Wouldn’t it be great if life were easier? You may think so now, but you will realize that the difficult things, the mistakes and some of the regrets will be the things that shape you more than the successes. Make sure you keep trying and keep learning! Yes, you did not (really did not) like piano competition, but it did help you to battle over nerves and keep your composure. Your first science class in 6th grade was disastrous to you because you really couldn’t understand inclined planes, but now you study science. You couldn’t dance to a beat to save your life and you still really can’t, but at least have fun trying. Keep up the inquisitiveness, ask questions, continue to learn in all aspects of life.
Listen to your parents and love your family, especially your brothers. You have a close family and yes, do you and they all have some idiosyncrasies and are there embarrassing moments? Of course, that is what makes it so fun. You will look back again and again and reminisce about family traditions, great meals that were made by your mom and silly things that you used to fight about with your brothers. Make sure that you continue to cherish the time that you have together. You don’t know it yet, but one of your most favorite things to do will be to go on all kinds of vacations with your family and also with your whole extended family. Your parents are really wise – listen to what they have to say. They only want the best for you. Even though you think you will never say what they have said to your own kids, think again!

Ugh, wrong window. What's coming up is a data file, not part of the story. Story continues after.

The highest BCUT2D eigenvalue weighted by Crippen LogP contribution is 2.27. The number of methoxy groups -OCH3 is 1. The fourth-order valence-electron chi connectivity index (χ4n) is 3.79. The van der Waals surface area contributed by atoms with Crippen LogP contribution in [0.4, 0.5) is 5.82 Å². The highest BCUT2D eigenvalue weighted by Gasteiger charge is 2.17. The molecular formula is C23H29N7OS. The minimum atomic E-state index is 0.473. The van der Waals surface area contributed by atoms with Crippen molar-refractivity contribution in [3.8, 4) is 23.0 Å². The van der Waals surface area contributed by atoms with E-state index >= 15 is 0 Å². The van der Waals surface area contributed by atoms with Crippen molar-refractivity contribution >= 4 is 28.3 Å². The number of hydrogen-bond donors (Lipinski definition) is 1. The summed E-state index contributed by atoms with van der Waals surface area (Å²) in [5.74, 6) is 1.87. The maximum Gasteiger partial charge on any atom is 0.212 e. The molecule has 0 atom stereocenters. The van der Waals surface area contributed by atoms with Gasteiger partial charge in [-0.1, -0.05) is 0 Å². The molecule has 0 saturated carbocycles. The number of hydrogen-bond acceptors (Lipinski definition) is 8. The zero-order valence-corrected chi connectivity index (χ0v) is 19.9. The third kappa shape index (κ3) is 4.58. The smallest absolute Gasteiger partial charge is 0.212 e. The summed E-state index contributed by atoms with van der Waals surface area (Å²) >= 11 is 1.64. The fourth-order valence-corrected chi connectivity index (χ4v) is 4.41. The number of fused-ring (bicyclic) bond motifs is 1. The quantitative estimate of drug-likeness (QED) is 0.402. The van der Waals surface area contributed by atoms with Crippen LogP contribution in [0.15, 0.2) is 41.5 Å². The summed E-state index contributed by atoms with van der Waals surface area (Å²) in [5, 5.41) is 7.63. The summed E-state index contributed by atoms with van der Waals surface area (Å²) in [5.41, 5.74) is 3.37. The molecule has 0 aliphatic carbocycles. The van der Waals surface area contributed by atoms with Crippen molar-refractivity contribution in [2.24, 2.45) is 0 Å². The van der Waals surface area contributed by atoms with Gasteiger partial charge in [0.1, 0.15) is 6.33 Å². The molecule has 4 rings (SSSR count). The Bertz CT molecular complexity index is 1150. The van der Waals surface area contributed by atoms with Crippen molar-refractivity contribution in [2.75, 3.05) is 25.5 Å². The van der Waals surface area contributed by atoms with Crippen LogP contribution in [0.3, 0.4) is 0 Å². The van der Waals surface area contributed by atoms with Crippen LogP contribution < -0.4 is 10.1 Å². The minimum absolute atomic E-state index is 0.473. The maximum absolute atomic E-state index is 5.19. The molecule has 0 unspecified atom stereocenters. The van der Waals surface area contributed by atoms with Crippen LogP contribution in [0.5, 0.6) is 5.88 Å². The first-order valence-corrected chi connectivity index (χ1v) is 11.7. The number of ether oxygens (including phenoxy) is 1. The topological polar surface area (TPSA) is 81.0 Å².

And, finally, keep close to not only your family, but also your friends. You have made some good friends and will continue to do so. You will have friends you have known for more than 1¾ score (keep learning – figure that one out J). Be a good friend to them – keep in touch.
With much love, your older self,
Margaret Chu-Moyer is Executive Director Research, Amgen, Inc. and Site Head, Amgen Massachusetts. Margaret joined Amgen’s Chemistry Research and Development group in 2009 as head of medicinal chemistry for the Cambridge site.
Prior to joining Amgen, Margaret served in a number of positions of increasing responsibility at Pfizer Global Research and Development in Groton, CT. Over the course of her 16-year tenure in the Cardiovascular, Metabolic and Endocrine Diseases therapeutic area, she was responsible for leading medicinal chemistry drug discovery research in diabetes, obesity, osteoporosis and frailty, resulting in over a dozen development candidates. She also led the CVMED Hit-to-Lead/Lead Generation Group. Margaret currently serves on the Broad/Harvard-Chemical Methodology & Library Development External Advisory Board and was just recently recognized as one of Mass High Tech’s 2011 Women to Watch.
Margaret received her BS in Chemistry from the University of California, Berkeley and obtained her Ph.D. in Organic Chemistry from Yale University where her research focused on natural products total synthesis.